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LTV limit could mark return to the early 1960s

Having read Lord Turner’s review of regulation, my only comment is that he should wake up and smell the coffee.

If a cap on LTVs and income multiples is implemented this will be a retrograde course of action and take mortgage lending back to the early 1960s. In those days building societies restricted lending to a maximum of 2.5 x income.

It was as a result of the inadequacy of this policy that first-time buyers were unable to borrow enough to gain a foothold on the property ladder.

Harold Wilson’s government introduced a scheme that gave applicants the ability to obtain a slightly higher mortgage, as the loan was exempt from being eligible for Income Tax relief.

Lending does need to have an affordability matrix for making sensible lending decisions, and one that takes into account other levels of borrowings including credit cards and personal loans.

If this type of criteria had been implemented over the last mortgage feast, many aspirants to home ownership would not now be facing the dread of having their homes repossessed.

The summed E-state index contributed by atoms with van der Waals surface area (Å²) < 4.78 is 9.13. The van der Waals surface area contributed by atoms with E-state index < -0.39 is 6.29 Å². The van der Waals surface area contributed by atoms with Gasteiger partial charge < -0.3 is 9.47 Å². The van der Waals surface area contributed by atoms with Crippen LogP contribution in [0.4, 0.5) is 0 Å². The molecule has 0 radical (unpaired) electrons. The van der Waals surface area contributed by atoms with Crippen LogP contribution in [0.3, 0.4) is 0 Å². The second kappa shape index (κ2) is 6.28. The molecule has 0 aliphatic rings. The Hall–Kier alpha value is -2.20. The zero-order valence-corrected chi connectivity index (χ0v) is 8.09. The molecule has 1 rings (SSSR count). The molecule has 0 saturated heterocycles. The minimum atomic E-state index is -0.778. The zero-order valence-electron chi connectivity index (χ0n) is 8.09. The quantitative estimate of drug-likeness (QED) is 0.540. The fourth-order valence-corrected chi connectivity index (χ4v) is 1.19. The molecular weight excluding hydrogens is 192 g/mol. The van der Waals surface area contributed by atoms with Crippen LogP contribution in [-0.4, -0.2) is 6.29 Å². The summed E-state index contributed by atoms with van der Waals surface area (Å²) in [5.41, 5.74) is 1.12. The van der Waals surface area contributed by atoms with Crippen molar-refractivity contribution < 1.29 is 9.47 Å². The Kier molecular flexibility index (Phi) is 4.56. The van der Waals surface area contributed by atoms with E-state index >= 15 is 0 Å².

Geoff Laird

Buy-to-let Funding Services

By email


No acceptable offer for Network Data

Network Data has revealed that despite interest from a number of interested parties, it has been unable to find an acceptable offer for the network.

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England vs Australia: pensions

Well, the cricket season is here, and England and Australia are stepping up to the wicket. Although we compete with each other in the sporting world, when it comes to pensions, Australia’s pension programme is held up as a model for our auto-enrolment initiative. Auto-enrolment was introduced because people weren’t saving enough into their pensions, and it is still early days but signs are positive. However, in Australia, saving into a pension is compulsory, and in fact employers are the ones who have to pay in. Employees in Australia can make additional contributions into their pensions, but they don’t have to. Should the onus be on the employer or employee to save? Well in the UK we think it’s both, but to get ‘adequate’ savings for retirement it’s the employee who has to pay more in.


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